Delivering bad news and end-of-life discussions have been particularly difficult with visitor restrictions. Normally, families can see the clinical changes firsthand: feel the escalation in concern by the clinical team as a patient declines or the palpable excitement when a patient improves. These changes have been more difficult to convey over the telephone. When a patient seemed to be more terminal, physicians would call a family member to tell them that their loved one was dying. We would invite them to the hospital to say goodbye, hoping desperately that the family would make it to the bedside before the patient died. Often, the family had neither seen nor spoken with the patient for weeks. When they arrived, the procedures were strict, and family members could only view their loved one across the window, sometimes speaking to them through a speaker system. At the time of this writing, our hospital has liberalized this policy, allowing two family members to enter the patient room to be at the patient’s side for 15 minutes — precious time for the patient and family, but increasing risk of transmission and anxiety for the healthcare staff. Sometimes, patients would die immediately after the family visited. Other times, the patients would linger for days, leading to an awkward waiting game. At least once, a patient had a miraculous improvement shortly after the “terminal” family visit.

As our comfort with severe hypoxemia and advanced respiratory support for COVID-19 patients grew, we learned to fear imminent decompensation less. When intubation was anticipated in patients who were awake and alert, we often would help the patients call their families prior to intubation. This would allow the medical team to explain what was coming, but more importantly, it would allow the patient and family to tell each other they loved them, and say goodbye.8 While we all hoped for the best, everyone acknowledged that it could be the last time that the family might get to talk to their loved one. The visitor restrictions are among the many pandemic factors that can make saying goodbye and grieving more difficult, and the pre-intubation phone call is one small act that perhaps could lessen the burden of grief.9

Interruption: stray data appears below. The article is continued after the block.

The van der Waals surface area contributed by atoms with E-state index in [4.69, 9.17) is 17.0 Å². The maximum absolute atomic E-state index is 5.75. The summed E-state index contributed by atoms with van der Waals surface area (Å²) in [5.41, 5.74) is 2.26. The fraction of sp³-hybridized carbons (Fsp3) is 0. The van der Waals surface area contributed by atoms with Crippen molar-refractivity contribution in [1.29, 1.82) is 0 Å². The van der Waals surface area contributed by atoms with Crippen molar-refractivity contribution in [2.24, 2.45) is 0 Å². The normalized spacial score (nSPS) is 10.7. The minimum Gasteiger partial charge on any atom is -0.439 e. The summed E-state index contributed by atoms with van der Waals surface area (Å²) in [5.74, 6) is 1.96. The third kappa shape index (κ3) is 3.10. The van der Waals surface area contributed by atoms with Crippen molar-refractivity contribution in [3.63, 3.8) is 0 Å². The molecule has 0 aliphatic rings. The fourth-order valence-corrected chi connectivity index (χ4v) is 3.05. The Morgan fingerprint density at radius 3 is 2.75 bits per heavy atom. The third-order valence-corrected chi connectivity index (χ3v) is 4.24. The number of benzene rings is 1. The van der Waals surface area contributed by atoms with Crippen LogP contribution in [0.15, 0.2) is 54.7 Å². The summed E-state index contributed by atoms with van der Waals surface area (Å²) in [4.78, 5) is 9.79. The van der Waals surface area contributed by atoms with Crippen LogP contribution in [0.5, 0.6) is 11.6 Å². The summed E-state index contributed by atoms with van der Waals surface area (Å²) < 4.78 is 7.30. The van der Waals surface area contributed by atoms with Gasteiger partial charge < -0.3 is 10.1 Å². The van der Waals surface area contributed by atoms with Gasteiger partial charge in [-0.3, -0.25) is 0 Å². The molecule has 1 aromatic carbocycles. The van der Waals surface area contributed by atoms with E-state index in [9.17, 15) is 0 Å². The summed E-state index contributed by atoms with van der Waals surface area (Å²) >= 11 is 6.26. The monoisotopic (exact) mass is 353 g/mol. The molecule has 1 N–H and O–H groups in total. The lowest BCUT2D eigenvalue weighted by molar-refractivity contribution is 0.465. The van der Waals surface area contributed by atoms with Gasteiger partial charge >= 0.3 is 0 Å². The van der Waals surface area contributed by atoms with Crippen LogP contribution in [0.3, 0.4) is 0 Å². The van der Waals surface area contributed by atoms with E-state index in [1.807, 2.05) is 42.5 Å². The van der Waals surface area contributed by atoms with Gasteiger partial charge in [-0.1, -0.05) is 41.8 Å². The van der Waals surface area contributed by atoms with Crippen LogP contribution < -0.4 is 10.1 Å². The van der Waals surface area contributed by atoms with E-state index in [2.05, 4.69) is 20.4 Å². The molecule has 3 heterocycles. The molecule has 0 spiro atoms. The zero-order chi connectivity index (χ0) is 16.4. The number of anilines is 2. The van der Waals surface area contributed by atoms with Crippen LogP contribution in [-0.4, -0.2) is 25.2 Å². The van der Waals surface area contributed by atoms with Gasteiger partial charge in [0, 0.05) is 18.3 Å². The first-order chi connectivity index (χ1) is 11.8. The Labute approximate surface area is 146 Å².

End-of-Life Pathways 

Because many of our patients are young and functional, they and their families desire every possible fighting chance for survival. For many who died, we maintained full life support to the very end, fighting very hard to salvage severe hypoxemia, hypercapnia, and hypotension for the tiniest hope of recovery. Because of this hope, and partly influenced by visitor restrictions, withdrawal of life support occurred less frequently than occurs with patients with terminal illness.

Families frequently request that we continue to do “everything” we possibly can to help their loved ones recover.10 Responding to “do everything” includes validating the family’s emotions and desires and understanding what “everything” entails. For these previously healthy and functional individuals, “everything” meant, nearly universally, offering every possible treatment that has any chance of prolonging life and leading to recovery. While “everything” often is interpreted to include cardiopulmonary resuscitation (CPR), patients on full ventilator and vasopressor support have minimal potential physiologic benefit from CPR. For most families, a straightforward statement that CPR will not be offered because it would have no benefit is sufficient to garner a statement of agreement known as informed assent.11

Informed assent should be discussed alongside the concept of the unilateral do not resuscitate (DNR), whereby a DNR order is written without explicit consent of the patient or surrogate decision maker. Laws vary from state to state, and the ethical acceptability of a unilateral DNR has been controversial.12,13 Given the increased risk of aerosolization and spread of infection during CPR, withholding CPR in physiologically futile cases would be even more appropriate than in pre-pandemic situations. Our hospital instituted a unilateral DNR policy allowing an attending physician to write a DNR order in these situations; however, if assent is given by the family, a traditional DNR order would be appropriate as well.